The U.S. government-sponsored report also highlights some progress in reducing the effects of depression, HIV/AIDS and osteoporosis on women.
But there's also bad news. The study shows little progress on such health issues as lung cancer, which remains the leading cause of cancer death in women in the U.S. and still has relatively few screening and treatment options. The report also highlights unintended pregnancy, alcohol and drug addiction, autoimmune diseases and dementia as other women's health issues where little progress has been made.
Additionally, the study finds that, in general, research into life-threatening diseases has grown, but there's been less progress on conditions that aren't necessarily associated with high death rates but still negatively impact a woman's quality of life.
The report, conducted by the National Academy of Science's Institute of Medicine for the U.S. Department of Health and Human Services, gives a mixed review regarding the state of women's health research. It also makes the case that while there have been significant improvements in women's health research over the past 20 years, more work needs to be done.
"Significant boosts in research on women's health issues have yielded measurable progress in reducing the toll of several serious disorders," said Nancy Adler, a University of California, San Francisco, medical psychology professor who led the committee that evaluated the status of women's health research. "Unfortunately, less progress has been made on conditions that are not major killers but still profoundly affect women's quality of life."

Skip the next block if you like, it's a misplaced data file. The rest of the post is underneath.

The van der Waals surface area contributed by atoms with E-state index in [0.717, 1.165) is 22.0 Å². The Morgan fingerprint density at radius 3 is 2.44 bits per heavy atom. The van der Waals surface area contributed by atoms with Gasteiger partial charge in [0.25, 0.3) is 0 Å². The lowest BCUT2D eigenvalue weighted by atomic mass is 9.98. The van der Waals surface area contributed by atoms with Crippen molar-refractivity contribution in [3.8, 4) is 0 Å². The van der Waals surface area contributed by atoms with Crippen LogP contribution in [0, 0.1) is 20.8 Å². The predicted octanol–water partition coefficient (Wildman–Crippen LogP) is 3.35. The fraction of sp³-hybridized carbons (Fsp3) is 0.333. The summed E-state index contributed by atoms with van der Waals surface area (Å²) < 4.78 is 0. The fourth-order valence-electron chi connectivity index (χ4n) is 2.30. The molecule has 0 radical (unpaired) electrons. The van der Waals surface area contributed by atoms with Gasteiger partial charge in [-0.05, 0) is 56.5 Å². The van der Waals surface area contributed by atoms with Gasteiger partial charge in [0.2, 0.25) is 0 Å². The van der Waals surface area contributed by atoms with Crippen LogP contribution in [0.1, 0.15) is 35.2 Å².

The study also highlights ongoing racial disparities. For instance, it notes that more white women than black women get breast cancer, but more black women die from the disease. The data suggests a need to boost women's health research on certain populations, the study said.
The study notes that, historically, researchers included fewer women than men in clinical studies because of concerns that women could become pregnant and that hormones fluctuations would complicate studies. Historically, researchers also held an inaccurate assumption that the symptom of diseases in men would closely correspond to what happens in women, said the report.